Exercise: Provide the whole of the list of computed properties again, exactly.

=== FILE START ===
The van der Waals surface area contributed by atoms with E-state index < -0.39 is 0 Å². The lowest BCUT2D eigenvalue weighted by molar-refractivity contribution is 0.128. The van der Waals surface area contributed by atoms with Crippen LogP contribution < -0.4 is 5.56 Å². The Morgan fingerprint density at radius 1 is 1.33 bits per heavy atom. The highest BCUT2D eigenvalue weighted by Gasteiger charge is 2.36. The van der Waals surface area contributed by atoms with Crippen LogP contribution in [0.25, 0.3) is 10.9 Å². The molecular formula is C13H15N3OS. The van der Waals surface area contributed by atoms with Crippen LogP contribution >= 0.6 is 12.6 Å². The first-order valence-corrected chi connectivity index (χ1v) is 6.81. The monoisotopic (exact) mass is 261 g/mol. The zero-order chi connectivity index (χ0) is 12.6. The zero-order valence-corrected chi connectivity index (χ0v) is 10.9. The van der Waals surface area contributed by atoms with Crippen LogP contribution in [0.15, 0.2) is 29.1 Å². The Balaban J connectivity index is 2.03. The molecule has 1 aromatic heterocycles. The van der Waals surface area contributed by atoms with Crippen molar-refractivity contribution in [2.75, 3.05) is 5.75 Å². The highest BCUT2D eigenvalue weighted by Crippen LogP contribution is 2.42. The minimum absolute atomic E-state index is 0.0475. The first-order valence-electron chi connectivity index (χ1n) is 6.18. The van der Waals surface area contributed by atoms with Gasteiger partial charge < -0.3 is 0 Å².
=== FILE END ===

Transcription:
The van der Waals surface area contributed by atoms with E-state index < -0.39 is 0 Å². The lowest BCUT2D eigenvalue weighted by molar-refractivity contribution is 0.128. The van der Waals surface area contributed by atoms with Crippen LogP contribution < -0.4 is 5.56 Å². The Morgan fingerprint density at radius 1 is 1.33 bits per heavy atom. The highest BCUT2D eigenvalue weighted by Gasteiger charge is 2.36. The van der Waals surface area contributed by atoms with Crippen LogP contribution in [0.25, 0.3) is 10.9 Å². The molecular formula is C13H15N3OS. The van der Waals surface area contributed by atoms with Crippen LogP contribution >= 0.6 is 12.6 Å². The first-order valence-corrected chi connectivity index (χ1v) is 6.81. The monoisotopic (exact) mass is 261 g/mol. The zero-order chi connectivity index (χ0) is 12.6. The zero-order valence-corrected chi connectivity index (χ0v) is 10.9. The van der Waals surface area contributed by atoms with Crippen LogP contribution in [0.15, 0.2) is 29.1 Å². The Balaban J connectivity index is 2.03. The molecule has 1 aromatic heterocycles. The van der Waals surface area contributed by atoms with Crippen molar-refractivity contribution in [2.75, 3.05) is 5.75 Å². The highest BCUT2D eigenvalue weighted by Crippen LogP contribution is 2.42. The minimum absolute atomic E-state index is 0.0475. The first-order valence-electron chi connectivity index (χ1n) is 6.18. The van der Waals surface area contributed by atoms with Gasteiger partial charge < -0.3 is 0 Å².